Sunday, December 6, 2009

Coverting Leo to Python 3k: tactics

In this posting I'll discuss how to create code that will compile on both Python 2.x and Python 3.x. This is mostly straightforward, but there are some interesting tactical details.

1. The g.isPython3 constant

Leo uses the toPython3 constant to distinguish between old (Python 2.x) and new (Python 3.x) code:

isPython3 = sys.version_info >= (3,0,0)

This constant is defined in only one place, in Leo's leoGlobals module, known as 'g' throughout Leo's code. All of Leo's modules import this module before any other imports as follows:

import leo.core.leoGlobals as g

Leo distinguishes old and new code this way:

if g.isPython3:
<< old code >>
else:
<< new code >>

Naturally, we want to keep this kind of code to a minimum by refactoring common instances of this pattern into new functions. In Leo, the obvious place for these new functions is in g, the leoGlobals module.

2. Print statements and g.pr

Print statements with a trailing comma pose a special problem. Such statements are syntactically invalid in Python 3.x, so there is *no way* to use the pattern above. Late last year I converted almost all of Leo's print statements to the g.pr function. This conversion was the single biggest change to Leo's code base for Python 3.x.

Theoretically, I only needed to eliminate print statements with trailing commas, but even "normal" print statements pose problems. In Python 3.x, 'print(a,b)' produces the same output as 'print a,b' produces in Python 2.x. But in Python 2.x, 'print(a,b)' prints the *tuple* (a,b).

Yes, there is a workaround: to translate 'print a,b' to `print('%s %s' % (a,b))'. But I thought this was too ugly. Besides, defining g.pr gave me the opportunity to use a clever convention that supports automatic translation of some, but not all arguments. The convention is just this: g.pr translates only *odd* arguments. For example:

g.pr(a,b,c,d,e)

prints the translation of a, c and e, but prints b and d as they are, untranslated. To suppress the translation of the first argument, use an empty string as the first argument:

g.pr('',a)

Imo, this convention is much better than the typical convention of using _(a) to denote the translation of a. Besides being cleaner visually, it is often exactly what is desired anyway. For example:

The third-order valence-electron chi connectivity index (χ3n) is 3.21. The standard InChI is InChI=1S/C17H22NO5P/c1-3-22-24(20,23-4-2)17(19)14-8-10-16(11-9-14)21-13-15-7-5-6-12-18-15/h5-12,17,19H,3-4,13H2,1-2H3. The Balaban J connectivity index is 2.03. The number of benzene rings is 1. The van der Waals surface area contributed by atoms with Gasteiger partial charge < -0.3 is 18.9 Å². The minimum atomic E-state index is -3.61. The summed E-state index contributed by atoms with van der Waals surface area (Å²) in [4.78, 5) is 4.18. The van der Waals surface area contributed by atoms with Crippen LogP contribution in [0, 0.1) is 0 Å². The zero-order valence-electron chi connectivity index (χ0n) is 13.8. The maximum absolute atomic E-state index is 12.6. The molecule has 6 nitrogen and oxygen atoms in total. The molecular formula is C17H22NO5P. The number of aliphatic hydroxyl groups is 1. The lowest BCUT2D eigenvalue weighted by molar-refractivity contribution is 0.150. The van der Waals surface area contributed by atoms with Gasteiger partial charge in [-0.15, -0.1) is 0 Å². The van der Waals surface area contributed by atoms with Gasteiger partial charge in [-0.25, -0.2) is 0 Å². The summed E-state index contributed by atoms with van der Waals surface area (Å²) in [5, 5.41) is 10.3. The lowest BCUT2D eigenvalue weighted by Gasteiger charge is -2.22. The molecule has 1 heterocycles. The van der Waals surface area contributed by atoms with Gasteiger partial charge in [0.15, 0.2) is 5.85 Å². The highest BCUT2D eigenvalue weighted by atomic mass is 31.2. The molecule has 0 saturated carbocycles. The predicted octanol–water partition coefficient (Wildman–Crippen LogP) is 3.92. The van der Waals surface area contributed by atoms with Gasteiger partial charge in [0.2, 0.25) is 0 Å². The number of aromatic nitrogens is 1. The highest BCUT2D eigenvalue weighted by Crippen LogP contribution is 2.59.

g.pr('can not open', fileName)

does exactly the right thing: we want to translate 'can not open' but we should not translate fileName!

In short, removing print statements from Leo makes a virtue out of necessity. A few print statements do remain in Leo, but they are just for debugging and are seldom used. It doesn't matter whether those statements produce the same results in Python 3.x as they do in Python 2.x.

One more detail. There is no way to use 'print' in the g.pr function so that it compiles on both Python 2.x and Python 3.x. Instead, the g.pr function uses sys.stdout.write. Alas, sys.stdout.write is not precisely equivalent to print in all situations, but this can not be helped.

3. Unicode constants

Unicode constants of the form u'whatever' are invalid in Python 3.x. The workaround is code such as the following:

if isPython3:
f = str
else:
f = unicode
aConstant = f('whatever')

This kind of code is common enough to have been refactored:

aConstant = g.toUnicode('whatever')

I'll be saying more about unicode issues in later posts.

2 comments:

  1. Personally, I'd suggest dropping print entirely and using sys.stdout- specifically passing in the handle to be printed to.

    I wasn't always a fan of it, but have been doing it in my code for a long while- it makes testing a *helluva* lot easier among other things (since you can pass in a StringIO and collect the output for validation) and avoids the py2k/py3k issue entirely.

    ReplyDelete
  2. Martin v. Löwis presented an interesting approach to maintain one code base that runs in both python 2 and python 3 at this years German Zope Users Group (DZUG) conference. The code is maintained in python 2 and modified until it runs on python 3 without further modifications after it is transformed by 2to3. The number of changes to the codebase are few and the code will be simpler because you don't need many conditionals/helper functions to support python 2 and 3. These changes will be done by automated transformations with 2to3.
    He gave some examples by refactoring some core zope pagages and their dependencies to work on python 2 and 3.

    He and some zope guys worked on extentions that will run the transformation inside setuptools/distutils so they will be completely transparent to the user, and on support for our test chain.

    You can find his (german) presentation with links to the ported packages here:
    http://www.zope.de/redaktion/dzug/tagung/2009/die-vortraege/portierung_zodb_python_3-1.pdf/view

    I think he gave a similar presentation at Europython or pycon us.

    ReplyDelete